Another mass shooting in a crowded venue over the weekend, this one at Sikh temple in Wisconsin. The shooter, described as a Caucasian male in his 30’s, murdered six congregants and wounded numerous others, including a police officer, before he was shot and killed by another officer. There is much yet to be learned about the shooter, but at this point, the most plausible theory seems to implicate an ignorant psychopath who mistook Sikhs (the vast majority of whom trace their ancestry to the India Subcontinent) for Muslims.
But what about the timing? Was this shooter influenced or “inspired” by the Colorado movie theater massacre, or was he planning an attack at that temple this weekend regardless? We may never know, but the same Wisconsin temple had apparently been targeted by various threats and acts of vandalism in the recent past. It may be that this shooter, as is often the case, engaged in an escalating progression of psychopathic acts, culminating in mass murder this weekend.
That’s why I’m always saying how important it is, when we have an opportunity (and we may not have one in this case), to stop those kinds of escalations early and decisively. What do I mean by that? I mean when somebody threatens and vandalizes a temple, we hunt the person down as if he had already committed murder and lock him up for years — none of this misguided “Oh, but we don’t want to ruin a young man’s life over a little impulsive vandalism” b.s.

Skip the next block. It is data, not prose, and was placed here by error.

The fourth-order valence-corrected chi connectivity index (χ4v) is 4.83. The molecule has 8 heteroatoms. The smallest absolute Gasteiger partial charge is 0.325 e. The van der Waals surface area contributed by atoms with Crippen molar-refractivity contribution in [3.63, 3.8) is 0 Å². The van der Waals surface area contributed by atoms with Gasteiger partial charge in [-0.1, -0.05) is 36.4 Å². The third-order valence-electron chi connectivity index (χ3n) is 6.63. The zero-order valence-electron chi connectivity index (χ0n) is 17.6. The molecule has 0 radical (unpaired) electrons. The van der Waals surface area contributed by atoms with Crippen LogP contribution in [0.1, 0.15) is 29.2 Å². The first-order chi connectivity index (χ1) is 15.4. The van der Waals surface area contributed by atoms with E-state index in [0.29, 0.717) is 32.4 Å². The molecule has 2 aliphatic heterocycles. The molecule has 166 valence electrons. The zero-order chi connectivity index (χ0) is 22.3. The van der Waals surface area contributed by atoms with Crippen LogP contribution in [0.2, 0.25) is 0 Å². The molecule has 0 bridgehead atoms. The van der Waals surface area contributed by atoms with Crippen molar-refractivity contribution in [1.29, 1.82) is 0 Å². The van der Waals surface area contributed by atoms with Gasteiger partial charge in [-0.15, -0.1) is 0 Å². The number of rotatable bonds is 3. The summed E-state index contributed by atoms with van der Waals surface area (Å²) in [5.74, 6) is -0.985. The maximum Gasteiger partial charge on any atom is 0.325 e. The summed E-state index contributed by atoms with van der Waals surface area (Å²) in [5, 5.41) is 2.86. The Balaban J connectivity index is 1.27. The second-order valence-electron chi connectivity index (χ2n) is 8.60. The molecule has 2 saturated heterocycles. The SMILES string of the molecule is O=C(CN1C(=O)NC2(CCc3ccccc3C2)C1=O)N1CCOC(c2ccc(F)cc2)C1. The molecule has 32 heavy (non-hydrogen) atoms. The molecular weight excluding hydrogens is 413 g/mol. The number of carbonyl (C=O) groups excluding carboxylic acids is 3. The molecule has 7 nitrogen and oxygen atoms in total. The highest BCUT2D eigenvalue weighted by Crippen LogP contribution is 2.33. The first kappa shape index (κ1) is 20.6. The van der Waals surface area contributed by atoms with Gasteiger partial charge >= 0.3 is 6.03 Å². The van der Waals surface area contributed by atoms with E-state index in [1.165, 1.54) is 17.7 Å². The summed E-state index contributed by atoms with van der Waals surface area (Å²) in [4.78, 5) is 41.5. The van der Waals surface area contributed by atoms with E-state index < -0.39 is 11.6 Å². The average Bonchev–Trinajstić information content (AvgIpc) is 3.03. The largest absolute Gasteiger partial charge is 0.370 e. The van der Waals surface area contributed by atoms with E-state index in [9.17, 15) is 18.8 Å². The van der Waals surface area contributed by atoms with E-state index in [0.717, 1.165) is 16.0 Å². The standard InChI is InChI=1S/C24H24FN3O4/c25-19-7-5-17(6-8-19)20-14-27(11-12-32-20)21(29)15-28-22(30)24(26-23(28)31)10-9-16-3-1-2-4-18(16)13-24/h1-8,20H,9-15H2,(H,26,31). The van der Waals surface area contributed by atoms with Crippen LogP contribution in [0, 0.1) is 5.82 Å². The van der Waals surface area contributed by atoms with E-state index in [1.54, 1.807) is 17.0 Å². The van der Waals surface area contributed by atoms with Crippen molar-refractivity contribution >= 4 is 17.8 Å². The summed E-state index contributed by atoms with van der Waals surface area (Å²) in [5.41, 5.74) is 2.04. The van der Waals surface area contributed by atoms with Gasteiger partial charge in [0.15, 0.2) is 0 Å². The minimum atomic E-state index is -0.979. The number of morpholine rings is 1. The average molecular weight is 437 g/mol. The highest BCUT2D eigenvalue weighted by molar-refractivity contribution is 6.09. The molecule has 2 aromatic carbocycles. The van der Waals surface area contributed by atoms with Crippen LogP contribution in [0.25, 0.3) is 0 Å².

How many temples have you vandalized? Zero, right? Me too. So let’s go ahead and err on the side of “ruining the lives” of individuals who choose to commit crimes rather than err on the side of “second (and third, fourth,…) chances” that all-too-often end in murder. (And again, I’m not saying that anybody, other than the shooter of course, erred in this case — the shooter may not have even been involved in the prior incidents at the temple — I’m just making a general point about psychopathic escalation and how our best defense is often a good offense, i.e. throwing compassion for the offender to the wind and getting tougher earlier in his progression.)
A key difference between the recent attacks in Wisconsin and Colorado is that the Wisconsin attack ended in the shooter’s apparent “suicide by cop,” while the Colorado shooter went to great lengths to survive that attack. This suggests to me that the Wisconsin shooter’s “statement” is the attack itself, while the Colorado shooter’s “statement” may yet be made (or clarified) through the “megaphone” of global media coverage of future proceedings in his case. Stay tuned.